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A Few Bad Apples

Apples_viaThomasTeichert
Reliably, whenever issues of sexism, racism, and prejudice appear, so too does the phrase “a few bad apples.” University professors are harassing their students, but universities and media hasten to remind us that they are just a few bad apples. Police officers are abusing the people they are supposed to protect and serve, but mostly when those people are black—still, it’s a few bad apples.

“A few bad apples” is in-group language. It’s what you say when you identify with the group in question, and you just can’t believe anything bad about that group because it would also mean something bad about yourself. It is, in essence, group-level denial: that person did something I can’t be associated with, so that must mean they don’t really represent my group.

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Infectious Ideas

Online_viaGDC

The qualities that lead to an idea going viral and the qualities that make an idea credible, apparently, do not overlap. Personally, I think this is because many of us have bad ideological immune systems: we accept ideas based on whether they fit what we already agree with, not based on whether they are well-supported by the evidence. That’s what the research seems to show so far, anyway.

The latest wrinkle in the puzzle of how bad ideas spread as easily as good ones comes from a study recently published in the Proceedings of the National Academy of Sciences. You can read the abstract or the full study online, but the shorthand version is that Vicario et al. looked at conspiracy theories and science news to see how they spread on Facebook and to try to learn something about the dynamics of that spread. Like a number of studies in the past, the results showed that both kinds of ideas tend to spread in “homogeneous clusters” of users (essentially echo-chambers), slowly diffusing through a cluster over a period of days or weeks.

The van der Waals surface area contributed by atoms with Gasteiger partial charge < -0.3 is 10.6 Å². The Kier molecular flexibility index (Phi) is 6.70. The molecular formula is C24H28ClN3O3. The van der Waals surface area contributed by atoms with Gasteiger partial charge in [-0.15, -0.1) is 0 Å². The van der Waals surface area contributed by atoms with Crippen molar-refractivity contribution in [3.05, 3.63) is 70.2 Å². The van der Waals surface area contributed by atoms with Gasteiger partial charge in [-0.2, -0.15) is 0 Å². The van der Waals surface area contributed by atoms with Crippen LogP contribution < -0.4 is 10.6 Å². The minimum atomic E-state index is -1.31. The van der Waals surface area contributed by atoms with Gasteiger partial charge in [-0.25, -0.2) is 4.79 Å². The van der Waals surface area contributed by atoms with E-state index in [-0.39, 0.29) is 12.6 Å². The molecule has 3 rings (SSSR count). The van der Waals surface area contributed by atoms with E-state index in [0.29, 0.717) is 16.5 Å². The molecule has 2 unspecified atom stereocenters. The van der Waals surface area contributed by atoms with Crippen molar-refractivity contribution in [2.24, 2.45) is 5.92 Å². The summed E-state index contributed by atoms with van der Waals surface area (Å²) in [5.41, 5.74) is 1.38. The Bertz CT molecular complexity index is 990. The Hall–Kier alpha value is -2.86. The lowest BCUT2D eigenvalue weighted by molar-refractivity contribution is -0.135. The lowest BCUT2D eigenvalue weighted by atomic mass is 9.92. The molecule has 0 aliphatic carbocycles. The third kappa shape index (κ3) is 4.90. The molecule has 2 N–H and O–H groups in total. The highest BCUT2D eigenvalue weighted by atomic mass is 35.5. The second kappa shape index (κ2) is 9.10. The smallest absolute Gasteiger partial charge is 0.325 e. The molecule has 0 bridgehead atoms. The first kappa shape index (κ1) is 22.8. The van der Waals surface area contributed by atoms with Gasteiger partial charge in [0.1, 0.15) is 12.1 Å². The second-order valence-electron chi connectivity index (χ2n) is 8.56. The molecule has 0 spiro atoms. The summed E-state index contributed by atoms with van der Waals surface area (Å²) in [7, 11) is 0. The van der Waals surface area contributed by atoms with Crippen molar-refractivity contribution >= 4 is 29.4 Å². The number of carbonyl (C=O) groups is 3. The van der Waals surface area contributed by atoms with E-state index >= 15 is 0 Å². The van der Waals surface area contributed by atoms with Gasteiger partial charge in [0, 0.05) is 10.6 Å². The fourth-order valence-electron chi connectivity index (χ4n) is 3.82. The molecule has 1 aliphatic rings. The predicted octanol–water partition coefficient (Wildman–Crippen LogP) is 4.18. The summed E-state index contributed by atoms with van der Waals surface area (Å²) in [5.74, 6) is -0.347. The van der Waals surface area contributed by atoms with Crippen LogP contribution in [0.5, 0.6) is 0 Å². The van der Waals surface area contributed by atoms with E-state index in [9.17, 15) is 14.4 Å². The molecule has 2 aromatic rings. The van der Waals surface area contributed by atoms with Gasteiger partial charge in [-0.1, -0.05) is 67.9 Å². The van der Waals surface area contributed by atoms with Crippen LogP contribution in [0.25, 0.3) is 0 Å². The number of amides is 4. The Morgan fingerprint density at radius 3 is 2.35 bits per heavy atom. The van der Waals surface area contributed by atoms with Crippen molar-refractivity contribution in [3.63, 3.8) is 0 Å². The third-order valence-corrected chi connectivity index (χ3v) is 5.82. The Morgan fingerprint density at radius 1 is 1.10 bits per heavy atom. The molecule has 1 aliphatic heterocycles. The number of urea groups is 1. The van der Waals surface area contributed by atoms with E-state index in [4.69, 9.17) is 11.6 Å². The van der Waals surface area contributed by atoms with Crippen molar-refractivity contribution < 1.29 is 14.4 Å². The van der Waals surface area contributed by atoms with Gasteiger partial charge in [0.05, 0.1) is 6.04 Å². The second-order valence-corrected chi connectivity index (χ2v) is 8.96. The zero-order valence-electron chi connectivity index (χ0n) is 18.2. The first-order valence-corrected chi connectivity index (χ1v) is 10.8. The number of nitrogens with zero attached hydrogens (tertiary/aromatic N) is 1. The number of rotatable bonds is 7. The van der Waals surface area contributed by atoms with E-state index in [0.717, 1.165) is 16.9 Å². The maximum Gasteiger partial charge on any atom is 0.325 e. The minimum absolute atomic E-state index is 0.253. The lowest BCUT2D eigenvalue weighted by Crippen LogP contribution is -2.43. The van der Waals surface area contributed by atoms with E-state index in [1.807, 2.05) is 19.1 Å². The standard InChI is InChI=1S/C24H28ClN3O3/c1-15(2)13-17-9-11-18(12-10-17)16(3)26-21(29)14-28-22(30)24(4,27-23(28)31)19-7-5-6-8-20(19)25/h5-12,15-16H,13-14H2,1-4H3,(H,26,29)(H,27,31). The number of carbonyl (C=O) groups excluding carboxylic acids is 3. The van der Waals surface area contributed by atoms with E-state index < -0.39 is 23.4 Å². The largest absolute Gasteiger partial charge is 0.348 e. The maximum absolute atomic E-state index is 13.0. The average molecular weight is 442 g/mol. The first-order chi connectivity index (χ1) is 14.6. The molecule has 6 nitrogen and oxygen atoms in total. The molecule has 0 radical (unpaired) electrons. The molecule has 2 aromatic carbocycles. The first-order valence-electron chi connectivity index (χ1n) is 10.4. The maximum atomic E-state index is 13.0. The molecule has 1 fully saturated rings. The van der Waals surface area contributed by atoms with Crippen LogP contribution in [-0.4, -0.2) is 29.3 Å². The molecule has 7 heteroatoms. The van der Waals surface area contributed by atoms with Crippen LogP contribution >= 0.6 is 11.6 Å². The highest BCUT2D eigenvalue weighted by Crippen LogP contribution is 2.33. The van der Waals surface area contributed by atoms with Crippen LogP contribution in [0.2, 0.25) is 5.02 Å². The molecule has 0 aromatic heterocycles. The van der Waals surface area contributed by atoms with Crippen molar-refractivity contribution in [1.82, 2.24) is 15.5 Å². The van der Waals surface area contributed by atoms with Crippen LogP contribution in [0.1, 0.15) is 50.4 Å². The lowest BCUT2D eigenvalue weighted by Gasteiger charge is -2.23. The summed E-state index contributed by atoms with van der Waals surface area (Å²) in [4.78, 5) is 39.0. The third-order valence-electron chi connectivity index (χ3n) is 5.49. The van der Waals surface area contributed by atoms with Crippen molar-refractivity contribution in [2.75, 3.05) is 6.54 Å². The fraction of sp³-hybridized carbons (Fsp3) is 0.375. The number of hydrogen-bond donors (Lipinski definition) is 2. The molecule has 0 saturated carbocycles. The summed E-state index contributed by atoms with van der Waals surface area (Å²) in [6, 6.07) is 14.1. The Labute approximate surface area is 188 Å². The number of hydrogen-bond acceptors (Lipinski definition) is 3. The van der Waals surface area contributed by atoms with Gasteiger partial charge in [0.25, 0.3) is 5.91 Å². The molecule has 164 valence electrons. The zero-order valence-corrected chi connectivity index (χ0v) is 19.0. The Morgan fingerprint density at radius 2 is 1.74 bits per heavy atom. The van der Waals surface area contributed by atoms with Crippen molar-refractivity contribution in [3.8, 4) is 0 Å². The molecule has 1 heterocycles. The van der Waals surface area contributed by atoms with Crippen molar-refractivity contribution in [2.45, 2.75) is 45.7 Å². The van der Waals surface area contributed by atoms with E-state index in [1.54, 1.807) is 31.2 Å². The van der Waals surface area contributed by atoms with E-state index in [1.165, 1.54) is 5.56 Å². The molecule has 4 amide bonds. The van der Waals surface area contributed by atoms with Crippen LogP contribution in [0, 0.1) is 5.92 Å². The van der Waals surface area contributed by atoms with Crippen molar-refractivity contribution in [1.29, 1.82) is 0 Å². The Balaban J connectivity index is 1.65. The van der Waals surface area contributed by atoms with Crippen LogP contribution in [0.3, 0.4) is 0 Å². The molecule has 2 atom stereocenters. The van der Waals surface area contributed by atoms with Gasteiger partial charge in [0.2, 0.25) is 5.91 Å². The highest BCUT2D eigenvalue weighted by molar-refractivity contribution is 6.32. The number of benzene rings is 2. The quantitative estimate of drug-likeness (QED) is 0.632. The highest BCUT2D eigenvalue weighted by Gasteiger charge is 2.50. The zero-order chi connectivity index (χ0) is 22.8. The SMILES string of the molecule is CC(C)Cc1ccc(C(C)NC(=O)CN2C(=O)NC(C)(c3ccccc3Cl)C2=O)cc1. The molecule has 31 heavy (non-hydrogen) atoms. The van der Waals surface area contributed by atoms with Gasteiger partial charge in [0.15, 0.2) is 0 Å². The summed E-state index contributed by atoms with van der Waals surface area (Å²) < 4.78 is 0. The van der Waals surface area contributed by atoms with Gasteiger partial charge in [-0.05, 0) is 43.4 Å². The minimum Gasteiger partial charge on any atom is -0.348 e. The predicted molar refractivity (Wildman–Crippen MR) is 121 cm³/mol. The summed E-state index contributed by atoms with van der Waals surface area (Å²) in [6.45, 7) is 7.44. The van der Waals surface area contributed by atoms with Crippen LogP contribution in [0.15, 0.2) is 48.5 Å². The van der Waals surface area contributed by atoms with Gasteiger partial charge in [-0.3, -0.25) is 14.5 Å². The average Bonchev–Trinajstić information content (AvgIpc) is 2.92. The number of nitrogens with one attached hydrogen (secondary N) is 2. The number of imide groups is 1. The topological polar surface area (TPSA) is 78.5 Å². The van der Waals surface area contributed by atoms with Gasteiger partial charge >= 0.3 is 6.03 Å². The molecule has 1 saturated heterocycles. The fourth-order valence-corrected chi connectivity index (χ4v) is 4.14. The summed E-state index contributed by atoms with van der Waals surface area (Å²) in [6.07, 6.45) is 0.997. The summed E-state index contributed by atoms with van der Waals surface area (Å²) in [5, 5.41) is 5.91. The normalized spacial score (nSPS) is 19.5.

What I find interesting about this study is that it also shows that assessment of information is lost along the way; science news and conspiracy theories both rapidly become background information as they diffuse through an echo-chamber. By a few weeks out, users in a group will consider the new information fact and resist attempts to change it.

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“Causes Cancer”

One can and should simplify scientific research to make it intelligible, but there is a level of imprecision beyond which simplification becomes mere fiction. I think at this point, in most cases, saying something “causes cancer” is effectively fiction. It wasn’t always, but that phrase has been so abused that it now creates a one-to-one link in the popular imagination between the item of the week and our most potent medical boogeyman.

The recent announcement by the IARC (International Agency for Research on Cancer) and the associated statements by the WHO (World Health Organization) have created a current hullabaloo over red meat, and processed red meat in particular. If you want a good summary of that issue, please read this one, and not any of the more sensationalized pieces exploding into your news feeds.

Because those sensationalized pieces dominate. Most of the media are busily reporting, nuance-free, how red meat and processed meat “causes cancer.” Most are using the most inflated statistic—an increase in risk of 17%. Most are not mentioning baseline risk. Most are not discussing potency. Most are not mentioning that this information is not new, but instead a result of slowly progressing scientific research.

In my view, reporting that something “causes cancer” gives you all the panic with none of the information. What is the baseline risk? In this case, it is 6%, or 6 people out of 100 will get bowel cancer in their lifetimes. What is the increased rate if you eat a lot of processed meat daily? 7%, or 7 people out of 100. So, if everyone ate processed meats only in moderation (about 50 grams is suggested, or two slices of bacon per day, or one bacon cheeseburger per week), we could avoid one additional case of bowel cancer for every 100 people who decreased their consumption.

That matters. That’s significant. But it also isn’t a one-to-one relationship. Processed meat does not “cause cancer” so much as it contributes to a slight increase in your risk of one type of cancer over your lifetime. And that isn’t even that much harder to say. Headline writers, please take note: your hyperbole is helping no one.